However, when Rickards broadens his scope to other policy issues, things fall apart. Rickards' hard right libertarian worldview interferes with his reasoning, providing nonsensical talking points unsupported by the examples provided. For example, Richards correctly cites the lack of regulation as being a key component to the banking crisis of 2008. Yet he also repeatedly states, without any supporting evidence, that government regulation is a bad thing and harmful to the economy. Towards the end, he even advocates specific banking regulation to avoid a repeat of the crisis of 2008 while simultaneously advocating for smaller government. The cognitive dissonance is astounding.
In another case, Richards notes that the highly inflationary policies of the Fed are destroying the value of the dollar while advocating significantly reduced tax rates. However, taxation without spending is a powerful tool the government can use to reduce the overall money supply, providing a deflationary pressure to offset the inflation.
As a third example, Rickards attempts to refute Keynesian economics by borrowing from Taylor and Cogan's study of the Obama Administration's Stimulus Package having a net negative modifier effect. In essence, Keynes argues that a dollar spent by the government can have a multiplicative effect by that dollar being pushed into the economy and being used again by the original recipient while Taylor & Cogan's study said that the actual benefit was less than the original dollar spent. But, when Taylor & Cogan looked at individual portions of the package, there was a much clearer effect. Direct support programs like food stamps provided a significant positive multiplier benefit to the economy while the significantly negative effects were caused by the tax cuts in the package. Thus the truth of Taylor & Cogan's study is that the package cut taxes too much and directly spent too little.
And that's pretty much enough to say about it. There's valuable information for those who can read critically and see just how absurd some of Rickard's conclusions are, but I wouldn't encourage reading this in hope of finding a better book without the counterproductive ideology.
Disclosure: I received this book for free in a Goodreads First Reads giveaway. Further Disclosure: I'm employed at the same NGO as the author (though I...moreDisclosure: I received this book for free in a Goodreads First Reads giveaway. Further Disclosure: I'm employed at the same NGO as the author (though I didn't realize it until after I had finished)
Ruth D. Stark set out with the intent to help prepare her daughter for international work but has written a book that is useful for anyone in a temporary assignment. While there is specific information and advice concerning working internationally, when it comes to working in an unfamiliar and temporary setting, Stark's reminders to listen, understand the environment, and involve the regular stakeholders are just as applicable in a domestic locale.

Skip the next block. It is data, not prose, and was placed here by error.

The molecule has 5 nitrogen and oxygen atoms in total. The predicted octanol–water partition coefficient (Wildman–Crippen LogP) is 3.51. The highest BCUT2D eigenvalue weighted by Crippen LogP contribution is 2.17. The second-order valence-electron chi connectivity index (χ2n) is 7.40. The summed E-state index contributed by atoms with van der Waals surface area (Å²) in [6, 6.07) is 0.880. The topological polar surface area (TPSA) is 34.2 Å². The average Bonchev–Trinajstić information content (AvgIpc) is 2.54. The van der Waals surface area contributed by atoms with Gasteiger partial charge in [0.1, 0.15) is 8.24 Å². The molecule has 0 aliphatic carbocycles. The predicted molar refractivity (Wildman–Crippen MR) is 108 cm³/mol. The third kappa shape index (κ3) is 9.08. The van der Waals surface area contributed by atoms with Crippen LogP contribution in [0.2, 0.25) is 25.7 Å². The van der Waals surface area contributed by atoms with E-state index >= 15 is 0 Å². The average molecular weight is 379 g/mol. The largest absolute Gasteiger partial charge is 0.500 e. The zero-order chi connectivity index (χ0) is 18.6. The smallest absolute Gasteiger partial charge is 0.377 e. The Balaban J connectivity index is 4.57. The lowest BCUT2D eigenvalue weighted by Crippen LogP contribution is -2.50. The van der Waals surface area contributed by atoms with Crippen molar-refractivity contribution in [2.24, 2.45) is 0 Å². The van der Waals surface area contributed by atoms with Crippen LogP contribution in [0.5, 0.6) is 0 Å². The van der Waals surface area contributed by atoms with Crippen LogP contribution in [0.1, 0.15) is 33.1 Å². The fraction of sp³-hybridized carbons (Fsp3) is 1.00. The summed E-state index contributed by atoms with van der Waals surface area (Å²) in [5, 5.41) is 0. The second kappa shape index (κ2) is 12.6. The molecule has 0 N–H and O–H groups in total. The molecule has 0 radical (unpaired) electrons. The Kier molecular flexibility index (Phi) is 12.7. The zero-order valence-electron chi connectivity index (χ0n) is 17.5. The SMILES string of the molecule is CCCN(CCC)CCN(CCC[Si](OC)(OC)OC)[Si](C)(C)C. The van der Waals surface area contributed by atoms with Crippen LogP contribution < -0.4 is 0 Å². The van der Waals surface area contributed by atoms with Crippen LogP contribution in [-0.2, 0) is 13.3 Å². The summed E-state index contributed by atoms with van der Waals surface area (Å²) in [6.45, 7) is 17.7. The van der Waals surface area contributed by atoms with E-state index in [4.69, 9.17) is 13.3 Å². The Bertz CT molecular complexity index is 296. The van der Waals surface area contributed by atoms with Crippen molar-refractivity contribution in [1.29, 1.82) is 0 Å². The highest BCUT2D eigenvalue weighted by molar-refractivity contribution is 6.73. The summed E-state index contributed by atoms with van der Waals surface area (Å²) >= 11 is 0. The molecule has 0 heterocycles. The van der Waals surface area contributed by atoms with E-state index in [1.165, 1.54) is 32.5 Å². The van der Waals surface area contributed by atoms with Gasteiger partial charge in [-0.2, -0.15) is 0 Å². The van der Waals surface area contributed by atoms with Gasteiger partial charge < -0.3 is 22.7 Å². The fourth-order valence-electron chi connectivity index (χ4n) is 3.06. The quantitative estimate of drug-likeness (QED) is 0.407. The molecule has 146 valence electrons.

As to the international advice, Stark writes from the perspective of an American travelling abroad, primarily to second and third world assignments, but the major points are still applicable for any traveler as long as one does not get bogged down in the details. Research, preparation, and flexibility are key to a successful assignment regardless of the point of origin or destination.
Stark does reiterate a few points from chapter to chapter. In straight reading of the complete work, it does annoy. But I suspect the intent is for this book to be a handy reference where you refresh your memory by examining a single chapter in preparation for a particular event. In that case, then I think the repetition serves the reader well.
I'm not sure Stark ever got the book done in time for her daughter. If I'm correct, her daughter provides a number of anecdotes for this first edition. But it should certainly provide helpful advice for people new to both international work and any other kind of temporary assignment.(less)
I received an uncorrected proof for free in a Goodreads giveaway
Lawrence Scott Shields spent the last twenty years watching the Soviet Union disintegr...moreI received an uncorrected proof for free in a Goodreads giveaway
Lawrence Scott Shields spent the last twenty years watching the Soviet Union disintegrate into a disparate array of states, many in disarray. This memoir collects some of his experiences as a reporter for Reuters and NPR. Mostly set in the failing southern, largely muslim states, Shields brings a refreshingly contextual view to a number of events that were poorly covered by the American media when they occurred.
As a memoir, it's neither a complete narrative of the post-Soviet era to date, nor does it have a coherent message to convey. Indeed, if one could find a singular message, it's that the Soviet Union was never the monolith America thought it was and those differences are only widened by the Union's collapse. For most, things have changed quickly and people's fates have turned on the smallest of whims, including the author's.
This book will not be as rewarding for those unfamiliar with Russian history. Sheets makes cultural references, like Potemkin Villages, which are going to be unfamiliar to a complete neophytes. But there are enough moments, particularly around the U.S. Afghan invasion and the South Ossetia war that will be enhanced for those who only followed American press reports.
As noted, I received an uncorrected proof. While I'm not going to gripe about typos, though Marist-Leninist just makes me laugh, or small word errors, there Sheets' inexperience as a writer shows up in a couple spots. For a particular resort, the windows were "shattered" no less than three times over ten pages. While it may even be true, the repetitive illustration of conflict's proximity to the author tires quickly.
Regardless, I still think this book is worth reading, even if it expects a lot of its audience.